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Online tool challenges Oak Bay residents to become climate champions

Coolkit program includes structured workshops for the community
Oak Bay is ideal for the Coolkits program, in part because of work by the district and volunteers already underway, such as the ecological restoration and maintenance at Cattle Point. (Christine van Reeuwyk/News Staff)

A new tool helps Oak Bay residents become climate detectives and advocates in their own backyards – and have fun while doing it.

The Coolkit program launched Tuesday (April 19) after approval by council at its April 11 meeting, when Coun. Andrew Appleton characterized the community as “chomping at the bit to get started on this.”

Council approved a joint initiative with the Collaborative for Advanced Landscape Planning at the University of British Columbia and its forestry department, to engage and educate residents about reducing their carbon footprint. The Coolkit program aims to engage community members of all ages with a focus on impacting climate change in an active way.

And the tasks can be fun and engaging, for example the squirrel test: Can a squirrel make it from one end of the block to the other and cross the street at least twice, without coming down to the ground?

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UBC professor Stephen Sheppard, the principal investigator for the Coolkit team, explains the program as a do-it-yourself tool kit of exercises anyone can do in their own backyard or neighbourhood.

“It’s self teaching in a way, learning about what climate change means on the ground,” he said.

The program is designed to involve everyone from individual residents, to families, entire neighbourhoods, organizations and local governments in determining what climate action they would they would like to focus on.

Oak Bay, like many municipalities, has declared a climate emergency and this initiative speaks to that, said parks manager Chris Hyde-Lay.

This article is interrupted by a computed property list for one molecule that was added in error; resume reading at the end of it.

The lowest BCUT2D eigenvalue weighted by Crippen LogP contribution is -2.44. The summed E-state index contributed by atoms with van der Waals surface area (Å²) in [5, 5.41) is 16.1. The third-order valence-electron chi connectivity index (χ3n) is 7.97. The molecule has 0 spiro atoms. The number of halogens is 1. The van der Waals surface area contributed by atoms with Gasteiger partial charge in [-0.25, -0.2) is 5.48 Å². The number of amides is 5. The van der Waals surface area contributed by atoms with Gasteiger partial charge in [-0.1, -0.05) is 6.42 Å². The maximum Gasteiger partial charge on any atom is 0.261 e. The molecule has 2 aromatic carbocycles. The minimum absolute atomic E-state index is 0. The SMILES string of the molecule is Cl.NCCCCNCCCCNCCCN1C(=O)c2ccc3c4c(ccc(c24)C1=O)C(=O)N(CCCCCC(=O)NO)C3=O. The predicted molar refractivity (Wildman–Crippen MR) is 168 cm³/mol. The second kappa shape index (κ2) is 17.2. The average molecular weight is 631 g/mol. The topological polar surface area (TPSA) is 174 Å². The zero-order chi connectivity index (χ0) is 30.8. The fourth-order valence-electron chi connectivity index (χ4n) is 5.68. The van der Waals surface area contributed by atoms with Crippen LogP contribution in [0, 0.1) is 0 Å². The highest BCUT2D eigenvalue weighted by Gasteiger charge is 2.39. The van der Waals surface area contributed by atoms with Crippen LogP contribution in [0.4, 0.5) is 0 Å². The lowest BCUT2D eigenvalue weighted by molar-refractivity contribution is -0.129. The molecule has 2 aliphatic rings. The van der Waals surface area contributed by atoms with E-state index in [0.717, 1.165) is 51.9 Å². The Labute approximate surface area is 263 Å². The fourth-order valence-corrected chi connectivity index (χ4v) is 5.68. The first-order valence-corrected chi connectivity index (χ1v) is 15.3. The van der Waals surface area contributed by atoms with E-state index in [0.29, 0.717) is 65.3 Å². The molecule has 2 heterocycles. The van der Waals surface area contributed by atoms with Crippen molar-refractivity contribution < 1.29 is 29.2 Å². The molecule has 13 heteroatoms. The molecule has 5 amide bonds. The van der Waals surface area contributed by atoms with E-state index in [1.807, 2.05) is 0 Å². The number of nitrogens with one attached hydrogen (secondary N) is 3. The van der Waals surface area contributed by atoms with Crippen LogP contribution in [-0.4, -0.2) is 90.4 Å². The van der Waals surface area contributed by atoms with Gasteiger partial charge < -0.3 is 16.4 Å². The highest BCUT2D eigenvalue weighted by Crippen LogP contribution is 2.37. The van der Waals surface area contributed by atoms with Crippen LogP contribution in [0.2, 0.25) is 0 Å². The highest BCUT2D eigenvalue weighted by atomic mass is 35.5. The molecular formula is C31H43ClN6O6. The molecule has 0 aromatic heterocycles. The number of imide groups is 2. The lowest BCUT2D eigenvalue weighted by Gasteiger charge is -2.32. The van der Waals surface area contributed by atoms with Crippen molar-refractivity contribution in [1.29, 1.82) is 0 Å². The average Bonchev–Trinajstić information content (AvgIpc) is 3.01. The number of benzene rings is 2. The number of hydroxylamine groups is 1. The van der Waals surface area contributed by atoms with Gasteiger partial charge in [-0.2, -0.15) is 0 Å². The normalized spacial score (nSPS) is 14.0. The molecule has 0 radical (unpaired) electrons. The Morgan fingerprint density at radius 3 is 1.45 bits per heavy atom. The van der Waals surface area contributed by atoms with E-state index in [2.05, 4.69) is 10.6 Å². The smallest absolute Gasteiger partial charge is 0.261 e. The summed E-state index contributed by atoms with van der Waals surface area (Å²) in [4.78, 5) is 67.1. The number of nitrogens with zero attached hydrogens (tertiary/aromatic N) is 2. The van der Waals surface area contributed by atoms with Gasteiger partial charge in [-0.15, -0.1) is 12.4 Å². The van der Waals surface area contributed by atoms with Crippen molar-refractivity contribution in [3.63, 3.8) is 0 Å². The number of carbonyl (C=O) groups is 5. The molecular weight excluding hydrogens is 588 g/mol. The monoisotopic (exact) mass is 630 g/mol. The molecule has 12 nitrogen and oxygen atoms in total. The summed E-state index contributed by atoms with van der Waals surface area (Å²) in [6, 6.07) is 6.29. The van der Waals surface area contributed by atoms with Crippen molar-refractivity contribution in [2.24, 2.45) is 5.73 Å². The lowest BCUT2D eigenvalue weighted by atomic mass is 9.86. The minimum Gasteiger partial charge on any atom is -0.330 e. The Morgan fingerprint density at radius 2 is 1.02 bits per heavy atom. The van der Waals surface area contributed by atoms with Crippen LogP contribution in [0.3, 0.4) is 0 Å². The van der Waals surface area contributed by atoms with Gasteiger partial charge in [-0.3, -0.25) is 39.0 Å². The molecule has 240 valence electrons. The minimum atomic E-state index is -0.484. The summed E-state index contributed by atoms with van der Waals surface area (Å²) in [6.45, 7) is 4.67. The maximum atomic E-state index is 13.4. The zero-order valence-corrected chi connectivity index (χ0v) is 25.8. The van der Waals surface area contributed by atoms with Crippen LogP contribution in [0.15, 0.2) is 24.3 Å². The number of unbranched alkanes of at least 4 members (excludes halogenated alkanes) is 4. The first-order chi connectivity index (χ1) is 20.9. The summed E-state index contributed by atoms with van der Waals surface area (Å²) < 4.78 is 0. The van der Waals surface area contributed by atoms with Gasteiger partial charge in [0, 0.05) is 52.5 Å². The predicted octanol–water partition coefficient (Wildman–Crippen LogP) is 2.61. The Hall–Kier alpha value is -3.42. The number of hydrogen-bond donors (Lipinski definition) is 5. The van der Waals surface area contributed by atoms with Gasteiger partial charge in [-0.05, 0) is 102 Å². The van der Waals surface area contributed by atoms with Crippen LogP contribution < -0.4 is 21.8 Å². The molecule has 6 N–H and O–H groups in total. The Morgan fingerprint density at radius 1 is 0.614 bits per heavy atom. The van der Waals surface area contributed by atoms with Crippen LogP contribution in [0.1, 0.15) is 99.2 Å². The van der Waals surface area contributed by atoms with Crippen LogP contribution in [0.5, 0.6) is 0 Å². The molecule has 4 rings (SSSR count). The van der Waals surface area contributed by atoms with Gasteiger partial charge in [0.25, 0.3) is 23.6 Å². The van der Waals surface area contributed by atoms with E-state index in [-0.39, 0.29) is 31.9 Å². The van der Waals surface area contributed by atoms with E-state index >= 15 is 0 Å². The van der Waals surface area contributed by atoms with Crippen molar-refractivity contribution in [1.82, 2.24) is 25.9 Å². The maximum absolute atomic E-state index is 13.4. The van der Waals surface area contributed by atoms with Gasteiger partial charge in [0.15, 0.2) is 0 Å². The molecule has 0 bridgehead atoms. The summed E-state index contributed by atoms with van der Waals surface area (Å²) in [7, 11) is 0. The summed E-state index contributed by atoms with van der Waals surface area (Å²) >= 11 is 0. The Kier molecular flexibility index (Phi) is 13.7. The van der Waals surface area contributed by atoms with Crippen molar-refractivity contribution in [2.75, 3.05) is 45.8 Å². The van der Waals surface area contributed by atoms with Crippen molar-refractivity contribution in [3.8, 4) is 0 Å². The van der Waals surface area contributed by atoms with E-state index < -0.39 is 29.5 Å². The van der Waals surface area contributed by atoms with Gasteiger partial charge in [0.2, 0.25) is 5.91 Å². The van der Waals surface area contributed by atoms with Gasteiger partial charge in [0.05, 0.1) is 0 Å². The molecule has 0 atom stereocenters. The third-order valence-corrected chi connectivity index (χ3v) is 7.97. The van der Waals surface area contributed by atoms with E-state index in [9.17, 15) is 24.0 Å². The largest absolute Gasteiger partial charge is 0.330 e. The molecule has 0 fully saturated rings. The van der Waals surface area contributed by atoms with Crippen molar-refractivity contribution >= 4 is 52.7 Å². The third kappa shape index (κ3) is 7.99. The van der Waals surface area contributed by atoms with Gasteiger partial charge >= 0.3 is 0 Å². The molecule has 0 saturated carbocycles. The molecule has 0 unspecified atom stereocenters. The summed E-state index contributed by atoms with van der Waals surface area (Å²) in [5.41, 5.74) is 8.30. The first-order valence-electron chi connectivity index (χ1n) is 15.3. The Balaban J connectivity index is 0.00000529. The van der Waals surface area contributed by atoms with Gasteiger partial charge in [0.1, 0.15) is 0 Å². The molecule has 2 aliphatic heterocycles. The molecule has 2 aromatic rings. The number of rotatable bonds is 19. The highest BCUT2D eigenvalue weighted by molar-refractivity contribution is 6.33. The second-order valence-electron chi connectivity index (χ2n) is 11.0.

“It’s a call to action for the citizens of Oak Bay. They’ve got a lot to be proud of,” he said, noting the district’s 33 per cent tree canopy, walking and cycling plans and infrastructure, widespread electric vehicle use and ecological restoration projects going back decades.

The engagement program aims to get even more people involved and create a buzz participants will share.

Oak Bay approved a budget of $121,700 for the program to include public workshops, with the first expected to take place May 14.

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The three workshops in May and June include first an introduction – sometimes as simple as a walk and talk – identifying areas residents can relate to climate change such as tree cover, local food and flood prevention, Sheppard said.

“People learn a lot; they already have a lot of concern, but they don’t know the best thing to do.”

A second workshop includes visioning – it’s collaborative and informal. The third session focuses on climate action plans, picking priorities and projects tailored to a block or neighbourhood working together.

The goal is to create climate champions who will spread that knowledge.

Workshops may fill up fast, but residents can also access the online toolkit at

Christine van Reeuwyk

About the Author: Christine van Reeuwyk

Longtime journalist with the Greater Victoria news team.
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